Purity and its antithesis, pollution, were dominant cultural themes in Jewish, Christian, and Muslim societies from Late Antiquity to the Central Middle Ages (circa 4th–13th centuries). They were essential elements in issues of moral conduct, law, theology, liturgy, statecraft, and environment; moreover, they were ways of articulating reality, expressing religious and social aspirations, and of drawing increasingly more subtle conceptual borders between social categories and groups.
The Israel Institute for Advanced Studies research group dedicated to studying “Purity and Pollution” during the 2021–2022 academic year is therefore holding a collaborative workshop with the University of Notre Dame’s Department of Theology and Nanovic Institute for European Studies, in order to bring together the scholars from a variety of disciplines, at both institutions, who are working on this theme. The workshop will be held March 7th to 9th in Jerusalem at the Notre Dame Global Gateway.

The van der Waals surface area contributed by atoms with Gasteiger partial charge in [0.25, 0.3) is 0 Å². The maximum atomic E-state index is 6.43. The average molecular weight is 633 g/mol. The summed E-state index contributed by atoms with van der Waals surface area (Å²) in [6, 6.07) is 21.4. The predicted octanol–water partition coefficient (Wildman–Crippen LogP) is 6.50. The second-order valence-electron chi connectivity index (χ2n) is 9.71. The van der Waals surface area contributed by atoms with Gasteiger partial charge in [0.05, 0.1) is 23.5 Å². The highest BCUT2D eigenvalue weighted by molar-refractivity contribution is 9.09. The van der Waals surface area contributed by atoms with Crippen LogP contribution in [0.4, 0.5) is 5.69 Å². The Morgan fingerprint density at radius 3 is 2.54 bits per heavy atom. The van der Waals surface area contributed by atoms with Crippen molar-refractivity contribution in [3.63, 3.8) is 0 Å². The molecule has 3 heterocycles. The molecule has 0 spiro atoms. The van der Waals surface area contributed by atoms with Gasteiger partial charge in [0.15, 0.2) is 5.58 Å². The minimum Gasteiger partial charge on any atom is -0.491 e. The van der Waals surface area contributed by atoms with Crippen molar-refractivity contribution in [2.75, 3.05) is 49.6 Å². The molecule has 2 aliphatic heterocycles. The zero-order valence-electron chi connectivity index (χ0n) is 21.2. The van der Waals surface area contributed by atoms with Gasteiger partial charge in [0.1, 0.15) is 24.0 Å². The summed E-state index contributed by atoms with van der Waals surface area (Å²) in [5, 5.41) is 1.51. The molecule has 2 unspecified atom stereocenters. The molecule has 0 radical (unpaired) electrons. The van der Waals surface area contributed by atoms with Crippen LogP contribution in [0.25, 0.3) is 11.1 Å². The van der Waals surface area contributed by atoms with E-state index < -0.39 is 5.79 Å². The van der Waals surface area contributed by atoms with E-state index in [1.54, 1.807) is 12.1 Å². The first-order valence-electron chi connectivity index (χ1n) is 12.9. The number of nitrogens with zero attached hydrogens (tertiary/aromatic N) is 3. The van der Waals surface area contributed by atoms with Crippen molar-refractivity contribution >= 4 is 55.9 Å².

This workshop is funded by the Crown-Minow Endowment for Jewish Studies and the Kurt and Tessye Simon Endowment for Excellence for Jewish Studies of the Department of Theology at the University of Notre Dame, and a grant from Notre Dame's Nanovic Institute for European Studies; and co-hosted by the Israel Institute for Advanced Studies and the University of Notre Dame Jerusalem Global Gateway.